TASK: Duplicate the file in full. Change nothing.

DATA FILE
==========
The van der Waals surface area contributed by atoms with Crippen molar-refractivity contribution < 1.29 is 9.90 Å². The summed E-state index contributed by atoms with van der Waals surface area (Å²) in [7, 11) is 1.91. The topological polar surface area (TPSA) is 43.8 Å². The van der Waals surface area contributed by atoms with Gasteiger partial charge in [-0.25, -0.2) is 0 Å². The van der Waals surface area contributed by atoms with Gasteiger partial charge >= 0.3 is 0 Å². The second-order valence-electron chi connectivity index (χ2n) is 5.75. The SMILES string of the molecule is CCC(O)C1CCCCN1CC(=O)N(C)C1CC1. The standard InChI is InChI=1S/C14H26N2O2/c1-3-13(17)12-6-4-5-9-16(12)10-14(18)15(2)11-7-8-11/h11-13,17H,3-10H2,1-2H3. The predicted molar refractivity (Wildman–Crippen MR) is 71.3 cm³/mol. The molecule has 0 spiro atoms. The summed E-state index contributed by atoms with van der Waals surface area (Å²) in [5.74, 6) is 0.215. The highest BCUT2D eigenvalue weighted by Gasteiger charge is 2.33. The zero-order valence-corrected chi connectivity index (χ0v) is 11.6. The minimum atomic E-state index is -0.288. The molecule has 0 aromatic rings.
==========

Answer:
The van der Waals surface area contributed by atoms with Crippen molar-refractivity contribution < 1.29 is 9.90 Å². The summed E-state index contributed by atoms with van der Waals surface area (Å²) in [7, 11) is 1.91. The topological polar surface area (TPSA) is 43.8 Å². The van der Waals surface area contributed by atoms with Gasteiger partial charge in [-0.25, -0.2) is 0 Å². The van der Waals surface area contributed by atoms with Gasteiger partial charge >= 0.3 is 0 Å². The second-order valence-electron chi connectivity index (χ2n) is 5.75. The SMILES string of the molecule is CCC(O)C1CCCCN1CC(=O)N(C)C1CC1. The standard InChI is InChI=1S/C14H26N2O2/c1-3-13(17)12-6-4-5-9-16(12)10-14(18)15(2)11-7-8-11/h11-13,17H,3-10H2,1-2H3. The predicted molar refractivity (Wildman–Crippen MR) is 71.3 cm³/mol. The molecule has 0 spiro atoms. The summed E-state index contributed by atoms with van der Waals surface area (Å²) in [5.74, 6) is 0.215. The highest BCUT2D eigenvalue weighted by Gasteiger charge is 2.33. The zero-order valence-corrected chi connectivity index (χ0v) is 11.6. The minimum atomic E-state index is -0.288. The molecule has 0 aromatic rings.